-- Three years in a row, Maryland's path to a national title was halted by a one-goal loss in the College Cup semifinals. The route headed south this year, and for 43 scoreless minutes Friday evening, the possibility of another disappointment hung over SAS Soccer Stadium.
Then Jason Garey and the nation's second-ranked offense unleashed one of the most impressive scoring displays in College Cup history, and the hurdle fell. Maryland's 4-1 victory over Southern Methodist sent the top-seeded Terps into Sunday's final against New Mexico. Maryland last appeared in an NCAA final in 1968, when the Terps earned a share of their only national title.
"The last three years we've been pretty disappointed at this moment, packing up the bus to go home," said Garey, who struck twice within a 16-second span early in the second half. "It feels good to be able to stay here and play on Sunday."
Second-seeded New Mexico, making its College Cup debut, defeated Clemson, 2-1, in the second semifinal. The Lobos (18-1-3) survived a wild final stretch, with Clemson's Randy Albright hitting the crossbar on a header in the last 25 seconds.
Despite prolonged periods of Maryland dominance, the first semifinal was scoreless until reserve forward Graham Zusi notched his fifth goal of the year in the 44th minute. Zusi's volley, which came off a gorgeous cross from David Glaudemans, had the Terps hugging each other and clapping as they jogged off the field at halftime.
Garey, who had been bothered by an injured hip flexor in three scoreless NCAA tournament games, threatened several times in the first half, sending a point-blank header over the crossbar and knocking another chance wide of the net. He was the last Maryland player to emerge from the locker room after halftime.
"I thought he was dangerous in the first half and I said, 'You're due, kid, you're due,' " Maryland Coach Sasho Cirovski said. "He looked up and he smiled and said 'I know.' "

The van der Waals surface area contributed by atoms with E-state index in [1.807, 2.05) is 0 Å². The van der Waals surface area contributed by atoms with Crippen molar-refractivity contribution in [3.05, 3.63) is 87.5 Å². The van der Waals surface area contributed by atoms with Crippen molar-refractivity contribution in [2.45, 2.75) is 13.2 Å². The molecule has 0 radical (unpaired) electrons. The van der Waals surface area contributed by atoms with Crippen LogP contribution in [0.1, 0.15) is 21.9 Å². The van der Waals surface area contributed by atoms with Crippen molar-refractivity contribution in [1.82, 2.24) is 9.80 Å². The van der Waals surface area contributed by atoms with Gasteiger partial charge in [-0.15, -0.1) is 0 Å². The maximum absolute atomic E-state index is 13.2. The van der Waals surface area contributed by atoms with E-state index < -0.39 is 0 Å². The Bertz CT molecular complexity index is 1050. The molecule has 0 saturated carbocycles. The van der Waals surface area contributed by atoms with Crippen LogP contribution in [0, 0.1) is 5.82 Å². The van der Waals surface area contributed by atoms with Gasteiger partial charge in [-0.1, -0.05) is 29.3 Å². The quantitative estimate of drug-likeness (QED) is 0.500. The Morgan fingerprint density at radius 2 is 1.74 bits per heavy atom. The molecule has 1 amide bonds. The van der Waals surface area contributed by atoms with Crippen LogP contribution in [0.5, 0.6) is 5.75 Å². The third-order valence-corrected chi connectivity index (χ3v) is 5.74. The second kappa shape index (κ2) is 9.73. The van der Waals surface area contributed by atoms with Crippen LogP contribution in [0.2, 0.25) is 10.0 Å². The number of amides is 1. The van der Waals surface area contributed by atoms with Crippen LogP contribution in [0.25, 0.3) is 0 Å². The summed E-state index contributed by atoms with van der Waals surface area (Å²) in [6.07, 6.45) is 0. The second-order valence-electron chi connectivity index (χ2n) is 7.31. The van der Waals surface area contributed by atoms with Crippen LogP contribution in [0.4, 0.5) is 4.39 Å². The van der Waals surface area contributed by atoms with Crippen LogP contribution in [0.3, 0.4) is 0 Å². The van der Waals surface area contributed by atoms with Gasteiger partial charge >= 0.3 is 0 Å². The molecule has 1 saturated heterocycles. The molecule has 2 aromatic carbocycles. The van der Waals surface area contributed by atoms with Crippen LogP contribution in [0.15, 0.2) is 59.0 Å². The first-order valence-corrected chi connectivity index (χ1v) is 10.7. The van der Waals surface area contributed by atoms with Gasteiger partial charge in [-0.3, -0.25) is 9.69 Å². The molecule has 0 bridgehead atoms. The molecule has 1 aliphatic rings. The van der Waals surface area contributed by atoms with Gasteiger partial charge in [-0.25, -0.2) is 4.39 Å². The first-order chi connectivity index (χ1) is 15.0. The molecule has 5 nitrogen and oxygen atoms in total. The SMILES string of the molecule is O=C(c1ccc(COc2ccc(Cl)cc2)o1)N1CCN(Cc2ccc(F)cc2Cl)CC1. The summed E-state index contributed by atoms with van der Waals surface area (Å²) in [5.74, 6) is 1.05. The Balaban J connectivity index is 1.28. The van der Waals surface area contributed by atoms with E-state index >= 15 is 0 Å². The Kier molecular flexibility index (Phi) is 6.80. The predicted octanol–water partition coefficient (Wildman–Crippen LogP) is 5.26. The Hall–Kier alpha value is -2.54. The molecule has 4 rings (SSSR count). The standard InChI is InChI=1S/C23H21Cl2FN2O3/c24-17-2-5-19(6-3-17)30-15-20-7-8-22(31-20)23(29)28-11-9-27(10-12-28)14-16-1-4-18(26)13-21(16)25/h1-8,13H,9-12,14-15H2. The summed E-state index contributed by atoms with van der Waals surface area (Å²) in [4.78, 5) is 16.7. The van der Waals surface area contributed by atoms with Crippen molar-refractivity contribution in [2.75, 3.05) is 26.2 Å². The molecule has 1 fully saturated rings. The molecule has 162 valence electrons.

The explosion came moments later. Garey's first goal of the night and 21st of the season was set up by freshman Robbie Rogers, whose speed created several opportunities. About 90 seconds into the second half, Rogers blazed down the left side and lofted a cross to the back post. A leaping A.J. Godbolt nodded the ball back toward Garey, who easily converted with his right foot.
Southern Methodist (14-6-3), which was making its second appearance in the College Cup, seemed stunned by the goal, and the Terps (18-4-2) immediately regained possession. Midfielder Maurice Edu sent the ball forward to Garey, who fought off two defenders. His first touch beat diving goaltender Matt Wideman, giving Maryland the fastest scoring burst in College Cup history.
"That's vintage Jason Garey," Cirovski said. "He's a lethal goal scorer. . . . You just can't keep a good man down."
After his second goal, Garey celebrated near the SMU goal with an enthusiastic Maryland contingent in the bleachers. Several hundred students made up a particularly noisy segment of an announced crowd of 8,645.
"I could barely talk to my defense," Wideman, the SMU goalie, said. "You could hear all the Maryland fans, there were a lot of Maryland fans, and I'm not quite sure that we were used to that."
The Mustangs, who started four freshmen, finished with seven shots. Garey, who earlier Friday was named a finalist for the Hermann Trophy -- college soccer's equivalent of the Heisman Trophy -- had eight by himself.
But he was hardly the only Maryland standout. Less than three minutes after Garey's second goal, Edu broke free in the box and was fouled by SMU midfielder Dario Saintus. Stephen King converted the penalty kick to give the Terps a four-goal cushion.
To that point, a Maryland defense that played without all-ACC selection Kenney Bertz (fractured orbital bone) yielded only a handful of real scoring opportunities.
Maryland is now 17-0-2 when scoring first. The Terps have 65 goals, the most in school history. And most importantly, they ended a five-game losing streak in the national semifinal round.
"It's just an unbelievable feeling," Godbolt said. "We've been talking all year about giving ourselves a chance to win it. And we're 48 hours from getting that chance."
Soccer Notes: Garey was named an all-American by the National Soccer Coaches Association of America. Penn State midfielder Ali Krieger (Forest Park High) was named a women's all-American.